In the wake of a squabble over whether the new Enterprise Florida logo featuring a neck tie is sexist, some have greater concerns about the state’s principal economic development organization.
Americans for Prosperity-Florida, in partnership with the government watchdog group Integrity Florida, released a report Tuesday suggesting Enterprise Florida is a pay-to-play effort beset with conflicts of interest that benefit its corporate sponsors.
“Enterprise Florida was created by the Legislature more than twenty years ago with the lofty goal of bringing new jobs to Florida,” Slade O’Brien, state director of Americans for Prosperity-Florida, said in a press release Tuesday. “Yet it has failed to meet its stated goals all while giving the appearance of being a hotbed of cronyism and corporate welfare.”
The study, Enterprise Florida: Economic Development or Corporate Welfare, documents what it calls Enterprise Florida’s “apparent conflicts of interest, the appearance of a pay-to-play scheme for winning favorable treatment and its repeated practice of picking winners and losers in the marketplace through targeted business, favoritism, and selective incentive deals.”
“Low taxes and decreased regulatory burdens will do more to encourage permanent job growth in our state than a one-time cash handout will,” O’Brien added.
The study looks at what taxpayers are getting in return for Enterprise Florida’s investments and if its deals amount to anything more than corporate welfare, concluding that a lack of transparency and accountability combined with failed policies have created a situation that deserves intense examination and scrutiny by Florida’s elected officials.
Martin Dyckman, a former St. Petersburg Times editor and a board member at Integrity Florida, resigned after finding out that the report was funded by Americans for Prosperity, according to the Tampa Bay Times.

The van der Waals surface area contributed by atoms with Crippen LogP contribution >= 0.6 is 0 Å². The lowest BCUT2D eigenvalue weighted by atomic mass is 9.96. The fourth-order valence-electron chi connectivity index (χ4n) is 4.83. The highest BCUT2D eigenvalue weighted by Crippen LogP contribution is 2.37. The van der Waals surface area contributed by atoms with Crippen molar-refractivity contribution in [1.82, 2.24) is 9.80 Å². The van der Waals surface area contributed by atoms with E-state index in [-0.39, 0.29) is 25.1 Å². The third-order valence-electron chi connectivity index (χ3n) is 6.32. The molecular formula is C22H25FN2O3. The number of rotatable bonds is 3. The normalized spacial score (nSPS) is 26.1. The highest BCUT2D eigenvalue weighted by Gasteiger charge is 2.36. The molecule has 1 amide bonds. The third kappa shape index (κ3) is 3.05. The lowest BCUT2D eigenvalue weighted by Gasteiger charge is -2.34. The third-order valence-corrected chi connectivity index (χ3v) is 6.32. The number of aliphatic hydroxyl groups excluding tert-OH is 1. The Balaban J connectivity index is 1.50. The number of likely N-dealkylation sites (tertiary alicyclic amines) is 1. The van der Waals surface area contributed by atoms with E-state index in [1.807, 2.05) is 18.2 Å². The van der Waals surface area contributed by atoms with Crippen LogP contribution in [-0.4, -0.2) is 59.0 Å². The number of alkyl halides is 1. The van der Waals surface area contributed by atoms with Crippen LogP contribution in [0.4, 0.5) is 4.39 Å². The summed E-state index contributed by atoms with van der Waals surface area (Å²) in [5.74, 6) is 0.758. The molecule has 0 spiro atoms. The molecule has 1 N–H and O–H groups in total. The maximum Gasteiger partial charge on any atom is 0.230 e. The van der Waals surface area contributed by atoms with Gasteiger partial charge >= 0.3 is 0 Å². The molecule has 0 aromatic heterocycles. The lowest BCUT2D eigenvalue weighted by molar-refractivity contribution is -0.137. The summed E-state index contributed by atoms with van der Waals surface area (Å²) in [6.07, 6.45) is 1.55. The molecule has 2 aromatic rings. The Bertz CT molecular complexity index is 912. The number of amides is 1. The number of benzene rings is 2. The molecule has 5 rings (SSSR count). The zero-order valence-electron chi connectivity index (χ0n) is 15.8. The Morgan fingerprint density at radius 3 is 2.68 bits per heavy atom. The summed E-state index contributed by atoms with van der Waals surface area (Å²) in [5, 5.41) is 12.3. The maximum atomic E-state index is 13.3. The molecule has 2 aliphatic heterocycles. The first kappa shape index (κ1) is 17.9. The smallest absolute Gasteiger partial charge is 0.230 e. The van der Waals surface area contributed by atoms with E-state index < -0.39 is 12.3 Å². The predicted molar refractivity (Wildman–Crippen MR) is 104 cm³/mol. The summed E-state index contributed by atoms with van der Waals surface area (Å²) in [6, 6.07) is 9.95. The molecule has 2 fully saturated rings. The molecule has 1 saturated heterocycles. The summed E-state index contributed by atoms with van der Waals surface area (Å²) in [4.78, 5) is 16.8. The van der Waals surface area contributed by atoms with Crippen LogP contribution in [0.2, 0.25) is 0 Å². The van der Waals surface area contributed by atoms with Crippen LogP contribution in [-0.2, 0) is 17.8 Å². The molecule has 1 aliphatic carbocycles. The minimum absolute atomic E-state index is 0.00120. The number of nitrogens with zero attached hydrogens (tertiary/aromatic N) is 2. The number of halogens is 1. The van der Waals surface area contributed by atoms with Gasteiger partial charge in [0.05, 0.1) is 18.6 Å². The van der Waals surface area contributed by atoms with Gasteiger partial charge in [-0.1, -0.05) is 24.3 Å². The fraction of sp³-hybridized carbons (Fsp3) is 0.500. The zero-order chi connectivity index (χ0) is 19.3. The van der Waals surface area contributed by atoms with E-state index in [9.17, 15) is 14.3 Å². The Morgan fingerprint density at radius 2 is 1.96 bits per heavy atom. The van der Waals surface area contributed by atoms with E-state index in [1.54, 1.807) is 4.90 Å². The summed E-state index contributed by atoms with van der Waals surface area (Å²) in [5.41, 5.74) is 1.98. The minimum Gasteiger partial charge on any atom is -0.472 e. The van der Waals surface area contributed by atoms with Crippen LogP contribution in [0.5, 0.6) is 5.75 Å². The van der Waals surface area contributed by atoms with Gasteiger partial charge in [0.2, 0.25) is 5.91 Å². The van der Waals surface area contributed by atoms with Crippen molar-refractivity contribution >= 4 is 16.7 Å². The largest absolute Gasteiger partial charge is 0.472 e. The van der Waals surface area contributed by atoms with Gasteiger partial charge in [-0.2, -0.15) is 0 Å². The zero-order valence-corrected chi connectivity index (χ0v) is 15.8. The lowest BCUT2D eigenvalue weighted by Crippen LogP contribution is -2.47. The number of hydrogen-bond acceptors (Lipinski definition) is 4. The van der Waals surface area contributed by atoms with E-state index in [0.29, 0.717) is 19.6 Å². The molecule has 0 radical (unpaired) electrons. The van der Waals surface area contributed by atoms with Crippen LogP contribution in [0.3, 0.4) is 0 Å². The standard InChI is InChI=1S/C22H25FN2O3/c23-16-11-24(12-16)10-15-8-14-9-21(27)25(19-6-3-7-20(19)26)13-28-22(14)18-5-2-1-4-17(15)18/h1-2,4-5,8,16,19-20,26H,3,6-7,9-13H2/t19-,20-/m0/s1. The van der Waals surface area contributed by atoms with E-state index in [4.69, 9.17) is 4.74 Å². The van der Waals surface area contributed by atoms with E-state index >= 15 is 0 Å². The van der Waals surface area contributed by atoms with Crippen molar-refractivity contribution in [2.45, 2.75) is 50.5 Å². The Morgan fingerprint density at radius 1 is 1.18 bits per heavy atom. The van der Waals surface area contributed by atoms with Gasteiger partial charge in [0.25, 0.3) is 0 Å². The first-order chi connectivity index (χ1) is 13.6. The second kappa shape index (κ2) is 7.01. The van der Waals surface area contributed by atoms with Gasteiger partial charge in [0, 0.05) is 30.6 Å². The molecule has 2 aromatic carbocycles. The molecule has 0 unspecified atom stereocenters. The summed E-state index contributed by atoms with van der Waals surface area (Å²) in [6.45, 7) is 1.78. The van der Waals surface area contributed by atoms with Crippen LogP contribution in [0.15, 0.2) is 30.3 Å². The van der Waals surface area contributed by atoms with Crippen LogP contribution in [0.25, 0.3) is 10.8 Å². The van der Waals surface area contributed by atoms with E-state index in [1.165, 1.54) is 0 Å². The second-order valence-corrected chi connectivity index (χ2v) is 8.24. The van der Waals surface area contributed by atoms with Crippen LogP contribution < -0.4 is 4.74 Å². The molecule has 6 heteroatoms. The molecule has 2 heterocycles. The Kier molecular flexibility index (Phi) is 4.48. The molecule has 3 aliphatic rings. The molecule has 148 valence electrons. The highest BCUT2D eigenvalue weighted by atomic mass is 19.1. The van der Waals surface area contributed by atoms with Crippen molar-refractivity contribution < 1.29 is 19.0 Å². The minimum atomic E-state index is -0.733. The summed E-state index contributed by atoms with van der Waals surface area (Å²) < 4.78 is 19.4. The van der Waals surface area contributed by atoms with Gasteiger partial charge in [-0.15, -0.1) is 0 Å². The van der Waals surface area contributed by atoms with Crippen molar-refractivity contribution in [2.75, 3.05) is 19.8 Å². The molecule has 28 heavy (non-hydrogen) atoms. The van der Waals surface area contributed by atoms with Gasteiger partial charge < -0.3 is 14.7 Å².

Among the concerns outlined in the report:
- Seats on the Enterprise Florida Board of Directors, along with the opportunity to receive vendor contracts and incentives, appear to have come in exchange for $50,000 contributions.
- The board bases staff bonuses on signed agreements for promises of new jobs in the future rather than independently verified new jobs created.
- The board fails to rapidly disclose approved incentive deals and vendor contracts as well as deals that are not approved to the public.
- The board pays companies incentives to relocate existing jobs to Florida, and for existing jobs that are being retained or moved within Florida’s own borders.
Enterprise Florida’s board of directors responded almost immediately with a letter — signed by Gov. Rick Scott, among other board members — sent to House Speaker Will Weatherford and Senate President Don Gaetz “defending its performance and pledging to complete improvements such as the online database,” the Orlando Sentinel reported.
The letter reads in part: “Through the legislation that you supported two short years ago, Florida now has a seamless economic development team focused on creating jobs for Florida families, increasing capital investment in our communities and providing a significant return on the investment made by the state’s taxpayers.”
Latest posts by Tom Tillison (see all)
- Deloitte says Harvard grad who wept dramatically over loss of ‘dream job’ was NEVER an employee - July 3, 2020
- Trumps press for release of Biden’s announced cognitive tests that his campaign is keeping under wraps - July 3, 2020
- Nike pulls merchandise for NFL’s Redskins as FedEx calls for name change. Will owner Dan Snyder cave? - July 3, 2020